Prepare the tomatillos, garlic cloves, and onion slices. Preheat your oven broiler. Line a half sheet pan with aluminum foil and place tomatillos,skin side up. Spread onion slices across one end of the pan and find room for the garlic cloves among the slices. Slide pan into the broiler for about 10 minutes or until the skins of the tomatillos are browned. Remove the pan and let the contents cool. Remove the skins from the garlic and trim the scar end.
Place the tomatillos, roated onions, and garlic into a large food processor or blender. Add chipotles to the food processor. Use the pulse mode initially to break up the tomatillos and then puree the contents.

Divide as needed and place in refrigerator for at least four hours before serving. The salsa will taste quite hot before refrigeration. After chilling, it will have a tart, smoky flavor where the heat of the chiles won't be immediately tasted upfront. It's a really sneaky heat. Extra salsa can be frozen for at least 14 days.

Since the hosts of the Superbowl party, Rob and Sachiko, were planning on serving a barley and beef vegetable soup, I made a sourdough rye bread for the event. The loaf might be considered a Pain de Meteil in France since it was 33% rye. I added a little molasses for crumb color so that might disqualify it as being French but my intentions were more of the stomach and pleasing our hosts rather than being a purist. It turned out to be a success with a nice chewy crust and a sweet, moist crumb. I exercised my baker's prerogative and grabbed the heel before anyone noticed.

Starter
160 g at 70% hydration, fed with 75% organic AP/ 25% whole rye flour in two stages.

Main Dough
300 g bread flour
150 g whole rye flour
300 g water at 90F
2 g active dry yeast
11 g kosher salt
1 Tbs molasses
All of starter

I took a peek under the straw mulch in my garden today. There are a few short sprouts from the garlic but I don't expect terrific growth for a while until the soils warms up. The rosemary branches have all browned out but since rosemary is a perrenial plant, it should be good for the Spring as long as I keep the straw mulch in place. My sage plant doesn't look like it has suffered much at all through this mild winter. Out by the chain link fence, our poppy plant is a bright green and hasn't been bothered by weather or animals. Daffodils are coming up slowly by the driveway and moles have made an unwelcome return in the front lawn.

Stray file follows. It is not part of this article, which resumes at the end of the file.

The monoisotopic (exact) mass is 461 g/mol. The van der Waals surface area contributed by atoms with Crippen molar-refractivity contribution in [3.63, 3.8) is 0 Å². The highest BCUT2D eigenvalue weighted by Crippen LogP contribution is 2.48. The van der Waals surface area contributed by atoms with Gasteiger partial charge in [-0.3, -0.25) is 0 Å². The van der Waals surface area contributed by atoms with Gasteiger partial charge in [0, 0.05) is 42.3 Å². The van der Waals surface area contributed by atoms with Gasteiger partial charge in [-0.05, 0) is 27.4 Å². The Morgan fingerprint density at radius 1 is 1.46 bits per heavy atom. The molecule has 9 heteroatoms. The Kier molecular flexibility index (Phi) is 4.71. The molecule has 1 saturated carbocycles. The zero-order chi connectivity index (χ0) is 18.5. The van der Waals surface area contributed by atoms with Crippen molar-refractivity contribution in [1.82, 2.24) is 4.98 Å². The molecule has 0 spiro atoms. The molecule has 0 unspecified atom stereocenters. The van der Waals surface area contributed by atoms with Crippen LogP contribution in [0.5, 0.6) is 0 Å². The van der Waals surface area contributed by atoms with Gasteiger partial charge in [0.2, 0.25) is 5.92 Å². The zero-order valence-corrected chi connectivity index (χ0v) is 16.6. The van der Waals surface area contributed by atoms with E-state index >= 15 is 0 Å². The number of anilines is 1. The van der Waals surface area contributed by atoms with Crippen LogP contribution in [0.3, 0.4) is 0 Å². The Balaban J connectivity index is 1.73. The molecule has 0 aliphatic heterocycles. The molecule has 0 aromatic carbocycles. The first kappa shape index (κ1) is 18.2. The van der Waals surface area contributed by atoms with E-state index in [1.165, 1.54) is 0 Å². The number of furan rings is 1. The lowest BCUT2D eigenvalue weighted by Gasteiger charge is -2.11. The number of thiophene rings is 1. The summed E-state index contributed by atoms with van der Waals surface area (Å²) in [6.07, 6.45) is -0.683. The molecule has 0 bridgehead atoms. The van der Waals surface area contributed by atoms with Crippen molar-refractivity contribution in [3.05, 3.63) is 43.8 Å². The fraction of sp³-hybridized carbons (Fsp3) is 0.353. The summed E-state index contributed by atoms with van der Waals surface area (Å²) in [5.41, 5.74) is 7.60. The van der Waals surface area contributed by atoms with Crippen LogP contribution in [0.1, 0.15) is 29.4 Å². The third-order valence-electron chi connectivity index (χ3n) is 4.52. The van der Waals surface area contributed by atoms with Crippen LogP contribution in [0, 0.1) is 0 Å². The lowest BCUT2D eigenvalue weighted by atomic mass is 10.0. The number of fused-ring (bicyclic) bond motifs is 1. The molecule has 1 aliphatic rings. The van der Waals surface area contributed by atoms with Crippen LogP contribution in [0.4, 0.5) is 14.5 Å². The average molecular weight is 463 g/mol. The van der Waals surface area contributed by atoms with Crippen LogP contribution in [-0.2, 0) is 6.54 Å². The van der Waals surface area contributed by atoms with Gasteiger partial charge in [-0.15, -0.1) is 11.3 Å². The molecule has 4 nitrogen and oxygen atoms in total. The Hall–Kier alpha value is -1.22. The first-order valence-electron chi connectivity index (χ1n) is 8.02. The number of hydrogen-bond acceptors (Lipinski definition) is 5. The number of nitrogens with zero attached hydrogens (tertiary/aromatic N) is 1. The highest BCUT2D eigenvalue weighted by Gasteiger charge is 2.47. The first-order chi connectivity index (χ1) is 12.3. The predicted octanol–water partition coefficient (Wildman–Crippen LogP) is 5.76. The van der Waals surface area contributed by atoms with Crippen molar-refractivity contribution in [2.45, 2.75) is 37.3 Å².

It feels like its time to make a large batch of my all-purpose industrial red sauce for pasta and pizza. Just the motivation I need to delve into my files for an Italian bread recipe.

Comments, humor, and questions are welcome.


     
Posted by Picasa

Friday, February 01, 2013

Light Whole Wheat with Wheat Germ

I was just playing around with some dough, nothing very serious, adding some wheat germ because my doctor said "Eat more fiber" and I thought the wheat germ wouldn't hurt. Don't look to me for nutrition advice but even if it doesn't come under the fiber classification, wheat germ has a lot of flavor merit when I add it to a loaf of bread.  YMMV.

Soaker
60 g Bob's Red Mill wheat germ     
80 g water

Starter
180 g at 72% hydration

Main Dough
300 g bread flour
100 g white whole wheat flour
280 g water at 85F
11 g kosher salt
All of soaker
All of starter

At the end of mixing, the dough was on the sticky side, something to be expected with the hydration level. The slash down the middle of the loaf did lead to a wide expansion of the loaf but since I didn't have a sourdough pancake loaf, it's OK. The size matches the flavor. I used a bold bake and got rewarded with a nice, crisp crust that still left a lot of pieces on the cutting board after an overnight rest. The wheat germ is relatively invisible in the crumb so this formula could be used to slip a few good ingredients past a fussy eater.

The current roller coaster weather has brought quite a few birds to our feeders in the past few days. A yellow shafted flicker, a usually ground feeding variety of woodpecker, has been dropping by to partake of our suet feeder. The rest of the usual suspects have been hunting through the shallow snow cover under the feeders which is fine by me. The finches that stop and eat are guilty of atrocious table manners in that they spray more food over the surrounding real estate than they manage to eat for themselves. I suppose the juncos, ground feeders, are grateful that the finches are in sore need of more etiquette.

Comments, humor, and questions are welcome.
Posted by Picasa